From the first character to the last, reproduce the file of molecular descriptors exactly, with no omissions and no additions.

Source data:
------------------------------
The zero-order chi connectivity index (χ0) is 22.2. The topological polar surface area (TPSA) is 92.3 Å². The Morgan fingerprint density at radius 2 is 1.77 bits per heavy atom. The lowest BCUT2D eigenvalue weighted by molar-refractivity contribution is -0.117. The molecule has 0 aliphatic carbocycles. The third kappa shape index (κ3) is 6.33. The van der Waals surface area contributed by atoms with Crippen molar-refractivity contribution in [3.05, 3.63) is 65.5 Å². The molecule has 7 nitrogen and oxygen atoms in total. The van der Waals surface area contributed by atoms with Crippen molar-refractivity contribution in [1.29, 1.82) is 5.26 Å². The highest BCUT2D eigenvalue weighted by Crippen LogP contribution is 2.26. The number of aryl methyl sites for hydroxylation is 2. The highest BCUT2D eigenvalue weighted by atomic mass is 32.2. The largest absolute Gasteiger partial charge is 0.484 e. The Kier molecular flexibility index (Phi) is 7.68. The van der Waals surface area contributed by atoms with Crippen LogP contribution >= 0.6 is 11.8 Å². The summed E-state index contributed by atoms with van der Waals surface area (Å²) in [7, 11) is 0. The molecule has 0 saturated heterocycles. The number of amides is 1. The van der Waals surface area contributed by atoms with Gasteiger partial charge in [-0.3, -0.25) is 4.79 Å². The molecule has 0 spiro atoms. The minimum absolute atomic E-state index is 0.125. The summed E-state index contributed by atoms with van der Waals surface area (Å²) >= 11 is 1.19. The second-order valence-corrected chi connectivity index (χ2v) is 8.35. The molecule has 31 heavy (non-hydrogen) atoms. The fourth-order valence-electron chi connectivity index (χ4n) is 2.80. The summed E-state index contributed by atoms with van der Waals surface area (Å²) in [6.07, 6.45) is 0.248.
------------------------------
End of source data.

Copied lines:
The zero-order chi connectivity index (χ0) is 22.2. The topological polar surface area (TPSA) is 92.3 Å². The Morgan fingerprint density at radius 2 is 1.77 bits per heavy atom. The lowest BCUT2D eigenvalue weighted by molar-refractivity contribution is -0.117. The molecule has 0 aliphatic carbocycles. The third kappa shape index (κ3) is 6.33. The van der Waals surface area contributed by atoms with Crippen molar-refractivity contribution in [3.05, 3.63) is 65.5 Å². The molecule has 7 nitrogen and oxygen atoms in total. The van der Waals surface area contributed by atoms with Crippen molar-refractivity contribution in [1.29, 1.82) is 5.26 Å². The highest BCUT2D eigenvalue weighted by Crippen LogP contribution is 2.26. The number of aryl methyl sites for hydroxylation is 2. The highest BCUT2D eigenvalue weighted by atomic mass is 32.2. The largest absolute Gasteiger partial charge is 0.484 e. The Kier molecular flexibility index (Phi) is 7.68. The van der Waals surface area contributed by atoms with Crippen LogP contribution >= 0.6 is 11.8 Å². The summed E-state index contributed by atoms with van der Waals surface area (Å²) in [7, 11) is 0. The molecule has 0 saturated heterocycles. The number of amides is 1. The van der Waals surface area contributed by atoms with Gasteiger partial charge in [-0.3, -0.25) is 4.79 Å². The molecule has 0 spiro atoms. The minimum absolute atomic E-state index is 0.125. The summed E-state index contributed by atoms with van der Waals surface area (Å²) >= 11 is 1.19. The second-order valence-corrected chi connectivity index (χ2v) is 8.35. The molecule has 31 heavy (non-hydrogen) atoms. The fourth-order valence-electron chi connectivity index (χ4n) is 2.80. The summed E-state index contributed by atoms with van der Waals surface area (Å²) in [6.07, 6.45) is 0.248.